Quick Look at the T-Mobile G1, Android SDK 1.0
The handset is currently available only to existing T-mobile customers, but will not ship untill Oct. 22, when it also becomes available to new customers. Priced at $179, the phone is already cheaper than the iPhone. And the choices of data plans, either $25 a month for a limited plan or $35 for an unlimited one, make the G1 an attractive purchase.
Executives from Google, HTC, and T-Mobile jointly unveiled the first Android-based phone on Tuesday. The G1 handset has a touch screen that slides out to reveal a full QWERTY keyboard, a 3.1 megapixel camera, and a built-in Amazon MP3 store. It supports integrated Wi-Fi for surfing and e-mail, GPS services, and 3G and EDGE for mobile Web. The G1 can sync with POP3 and IMAP e-mail, has Bluetooth capabilities, and a dedicated search button.
The dedicated search button is a nice change: on many smartphones, it take a few keystrokes to launch a Google query.
G1 users get free push GMail access, wireless syncing with Google calendar, and support for YouTube. Google Maps on the G1 feature a built-in compass that rotates 360 degrees as the phone moves. StreetView also displays photographic images of the actual street, if available.
It's not surprising that Google's tools are tightly integrated with the handset; after all, Google developed Android, the Linux operating system and software platform that the G1 runs on. The phone, manufactured by HTC, has a Linux kernel and the applications are written using the Java programming language. Android uses a different virtual machine and bytecode as the actual binary format and runtime environment.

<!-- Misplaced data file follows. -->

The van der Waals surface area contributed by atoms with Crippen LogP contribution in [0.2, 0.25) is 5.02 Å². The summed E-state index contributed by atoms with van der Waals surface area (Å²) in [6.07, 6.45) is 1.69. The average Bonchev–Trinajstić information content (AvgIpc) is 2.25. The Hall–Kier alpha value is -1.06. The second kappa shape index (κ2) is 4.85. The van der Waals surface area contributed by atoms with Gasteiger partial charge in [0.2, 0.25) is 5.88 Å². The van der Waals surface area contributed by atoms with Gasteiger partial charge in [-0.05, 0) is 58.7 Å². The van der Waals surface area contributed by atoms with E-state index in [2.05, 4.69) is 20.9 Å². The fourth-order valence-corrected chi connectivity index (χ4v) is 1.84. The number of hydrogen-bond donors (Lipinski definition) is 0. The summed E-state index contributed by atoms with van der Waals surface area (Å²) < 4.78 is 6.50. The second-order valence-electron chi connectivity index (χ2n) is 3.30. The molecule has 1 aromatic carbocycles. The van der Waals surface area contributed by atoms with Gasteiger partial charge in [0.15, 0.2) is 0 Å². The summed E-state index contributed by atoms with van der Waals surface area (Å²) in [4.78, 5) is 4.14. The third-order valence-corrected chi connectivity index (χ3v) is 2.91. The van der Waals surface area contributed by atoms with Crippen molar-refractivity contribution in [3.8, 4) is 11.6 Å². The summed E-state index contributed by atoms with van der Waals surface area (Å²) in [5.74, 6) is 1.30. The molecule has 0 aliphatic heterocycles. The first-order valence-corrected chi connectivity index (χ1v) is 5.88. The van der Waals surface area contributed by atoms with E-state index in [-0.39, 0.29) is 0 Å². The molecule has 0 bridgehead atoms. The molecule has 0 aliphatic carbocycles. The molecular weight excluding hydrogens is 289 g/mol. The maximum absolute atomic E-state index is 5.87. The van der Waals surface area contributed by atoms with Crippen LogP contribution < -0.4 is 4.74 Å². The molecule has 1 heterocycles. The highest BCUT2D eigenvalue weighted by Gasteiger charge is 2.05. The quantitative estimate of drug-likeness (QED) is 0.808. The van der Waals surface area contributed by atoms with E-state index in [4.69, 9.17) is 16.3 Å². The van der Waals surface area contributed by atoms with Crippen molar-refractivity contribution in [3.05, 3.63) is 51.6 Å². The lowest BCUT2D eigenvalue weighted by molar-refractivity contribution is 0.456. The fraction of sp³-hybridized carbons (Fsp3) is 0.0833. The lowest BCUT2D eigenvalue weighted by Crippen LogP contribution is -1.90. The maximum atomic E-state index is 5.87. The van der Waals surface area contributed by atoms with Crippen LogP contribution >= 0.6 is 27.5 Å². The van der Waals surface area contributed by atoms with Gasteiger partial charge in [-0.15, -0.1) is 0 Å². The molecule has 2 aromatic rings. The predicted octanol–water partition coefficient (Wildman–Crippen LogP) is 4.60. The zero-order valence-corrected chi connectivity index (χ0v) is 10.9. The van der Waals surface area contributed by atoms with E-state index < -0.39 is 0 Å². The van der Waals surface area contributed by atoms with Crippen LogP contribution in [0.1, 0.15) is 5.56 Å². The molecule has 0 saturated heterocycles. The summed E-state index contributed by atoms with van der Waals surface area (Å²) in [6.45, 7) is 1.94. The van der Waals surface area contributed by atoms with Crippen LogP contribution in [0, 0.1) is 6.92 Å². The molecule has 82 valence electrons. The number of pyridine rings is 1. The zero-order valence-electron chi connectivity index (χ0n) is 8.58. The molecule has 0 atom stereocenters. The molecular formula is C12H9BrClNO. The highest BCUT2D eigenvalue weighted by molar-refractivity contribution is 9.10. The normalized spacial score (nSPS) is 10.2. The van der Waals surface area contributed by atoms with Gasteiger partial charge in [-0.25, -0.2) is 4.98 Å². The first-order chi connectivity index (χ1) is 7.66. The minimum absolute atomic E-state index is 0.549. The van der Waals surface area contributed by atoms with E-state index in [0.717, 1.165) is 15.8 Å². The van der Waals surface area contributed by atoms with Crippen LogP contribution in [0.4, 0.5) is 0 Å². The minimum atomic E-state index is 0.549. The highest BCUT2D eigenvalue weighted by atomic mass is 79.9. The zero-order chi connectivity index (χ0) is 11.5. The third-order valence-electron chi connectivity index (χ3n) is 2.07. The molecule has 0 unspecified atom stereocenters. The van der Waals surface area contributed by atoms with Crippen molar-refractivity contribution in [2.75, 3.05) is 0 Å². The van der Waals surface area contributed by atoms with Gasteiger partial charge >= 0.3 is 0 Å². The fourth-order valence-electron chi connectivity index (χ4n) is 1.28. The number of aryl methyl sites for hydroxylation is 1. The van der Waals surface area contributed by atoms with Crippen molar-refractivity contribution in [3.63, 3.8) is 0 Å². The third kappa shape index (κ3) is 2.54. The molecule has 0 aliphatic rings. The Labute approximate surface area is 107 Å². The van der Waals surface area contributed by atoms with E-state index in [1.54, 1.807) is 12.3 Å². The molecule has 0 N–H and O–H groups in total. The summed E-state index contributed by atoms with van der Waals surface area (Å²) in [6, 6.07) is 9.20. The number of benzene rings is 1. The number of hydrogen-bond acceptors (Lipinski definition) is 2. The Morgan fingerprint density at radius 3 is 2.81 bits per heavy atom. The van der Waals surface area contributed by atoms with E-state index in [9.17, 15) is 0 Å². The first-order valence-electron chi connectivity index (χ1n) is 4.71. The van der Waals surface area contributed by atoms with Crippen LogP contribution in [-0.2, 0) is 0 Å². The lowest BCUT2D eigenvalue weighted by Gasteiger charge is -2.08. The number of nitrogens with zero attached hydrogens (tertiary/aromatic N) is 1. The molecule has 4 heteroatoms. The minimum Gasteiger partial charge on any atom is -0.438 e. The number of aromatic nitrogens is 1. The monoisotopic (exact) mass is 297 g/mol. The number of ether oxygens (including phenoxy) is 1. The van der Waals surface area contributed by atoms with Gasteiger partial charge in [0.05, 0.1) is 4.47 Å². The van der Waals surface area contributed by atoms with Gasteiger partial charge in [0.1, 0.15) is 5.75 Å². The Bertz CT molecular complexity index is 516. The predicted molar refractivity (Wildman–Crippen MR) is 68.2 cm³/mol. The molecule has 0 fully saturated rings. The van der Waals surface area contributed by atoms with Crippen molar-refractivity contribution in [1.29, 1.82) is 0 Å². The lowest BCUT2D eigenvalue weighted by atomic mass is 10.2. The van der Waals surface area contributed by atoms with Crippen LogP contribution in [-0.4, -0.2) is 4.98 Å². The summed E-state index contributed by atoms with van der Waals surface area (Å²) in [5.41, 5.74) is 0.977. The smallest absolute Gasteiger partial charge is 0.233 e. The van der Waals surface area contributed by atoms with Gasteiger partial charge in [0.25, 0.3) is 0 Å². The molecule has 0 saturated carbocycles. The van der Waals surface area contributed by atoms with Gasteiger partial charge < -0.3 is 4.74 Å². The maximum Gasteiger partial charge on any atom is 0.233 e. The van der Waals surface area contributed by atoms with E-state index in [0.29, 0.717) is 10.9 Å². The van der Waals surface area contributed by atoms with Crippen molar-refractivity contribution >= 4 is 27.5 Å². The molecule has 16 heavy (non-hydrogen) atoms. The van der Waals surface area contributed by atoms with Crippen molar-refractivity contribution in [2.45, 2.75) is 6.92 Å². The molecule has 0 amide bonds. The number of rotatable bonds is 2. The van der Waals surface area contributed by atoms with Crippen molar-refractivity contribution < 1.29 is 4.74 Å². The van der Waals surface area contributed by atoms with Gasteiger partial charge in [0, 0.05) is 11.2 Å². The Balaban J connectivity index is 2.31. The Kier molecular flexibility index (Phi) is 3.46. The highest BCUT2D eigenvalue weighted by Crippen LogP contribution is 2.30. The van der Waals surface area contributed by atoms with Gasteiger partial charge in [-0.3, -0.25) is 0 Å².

The comparison to the iPhone is inevitable. Even though Andy Rubin, Google's senior director of mobile platforms, refused to say the word "iPhone" at the launch, it was clear that people were thinking about the other phone from the Cupertino, Calif.-based company.
Like the iPhone, it has a touch screen and the applications are presented as icons, but that is where the similarities end. Icons can be placed anywhere on the home screen to customize the user experience. The pull out menu (virtual drawer) and pull down applications look snappy and feel intuitive.
The keyboard, which slides out from underneath the screen like the Sidekick, is comfortable to use. The flat keys are like the ones on the HTC Wing (which should be no surprise since the G1 is also manufactured by HTC). There's also a trackball for anyone not wanting to use the touch screen. No multi-touch, though.
According to the specs, the G1 is 4.6 inches by 2.2 inches by 0.6 inches and weighs 5.6 ounces, making it slightly thicker and heavier than the iPhone. The display, at 3.2 inches, is nothing to sneeze at, but the G1 is not going to dethrone Apple's Steve Jobs as the king of design anytime soon.